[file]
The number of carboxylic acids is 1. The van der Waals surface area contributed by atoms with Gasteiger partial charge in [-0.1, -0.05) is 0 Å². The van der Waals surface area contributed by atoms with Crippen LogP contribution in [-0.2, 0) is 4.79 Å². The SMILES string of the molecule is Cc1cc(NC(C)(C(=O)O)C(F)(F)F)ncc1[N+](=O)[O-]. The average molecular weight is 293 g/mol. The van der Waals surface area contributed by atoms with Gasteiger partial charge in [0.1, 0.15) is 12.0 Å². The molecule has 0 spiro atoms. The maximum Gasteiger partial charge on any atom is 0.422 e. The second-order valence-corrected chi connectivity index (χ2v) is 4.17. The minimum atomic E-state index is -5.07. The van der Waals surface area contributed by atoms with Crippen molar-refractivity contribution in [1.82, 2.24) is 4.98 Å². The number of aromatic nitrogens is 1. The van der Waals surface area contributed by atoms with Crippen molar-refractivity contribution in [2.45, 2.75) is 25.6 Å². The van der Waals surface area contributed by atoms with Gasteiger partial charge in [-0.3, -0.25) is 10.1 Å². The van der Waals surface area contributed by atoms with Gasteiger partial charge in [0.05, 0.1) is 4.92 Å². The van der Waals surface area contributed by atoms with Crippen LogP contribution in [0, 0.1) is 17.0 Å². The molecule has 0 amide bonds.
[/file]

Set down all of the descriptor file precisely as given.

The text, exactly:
The number of carboxylic acids is 1. The van der Waals surface area contributed by atoms with Gasteiger partial charge in [-0.1, -0.05) is 0 Å². The van der Waals surface area contributed by atoms with Crippen LogP contribution in [-0.2, 0) is 4.79 Å². The SMILES string of the molecule is Cc1cc(NC(C)(C(=O)O)C(F)(F)F)ncc1[N+](=O)[O-]. The average molecular weight is 293 g/mol. The van der Waals surface area contributed by atoms with Gasteiger partial charge in [0.1, 0.15) is 12.0 Å². The molecule has 0 spiro atoms. The maximum Gasteiger partial charge on any atom is 0.422 e. The second-order valence-corrected chi connectivity index (χ2v) is 4.17. The minimum atomic E-state index is -5.07. The van der Waals surface area contributed by atoms with Crippen molar-refractivity contribution in [1.82, 2.24) is 4.98 Å². The number of aromatic nitrogens is 1. The van der Waals surface area contributed by atoms with Crippen molar-refractivity contribution in [2.45, 2.75) is 25.6 Å². The van der Waals surface area contributed by atoms with Gasteiger partial charge in [-0.3, -0.25) is 10.1 Å². The van der Waals surface area contributed by atoms with Gasteiger partial charge in [0.05, 0.1) is 4.92 Å². The van der Waals surface area contributed by atoms with Crippen LogP contribution in [0, 0.1) is 17.0 Å². The molecule has 0 amide bonds.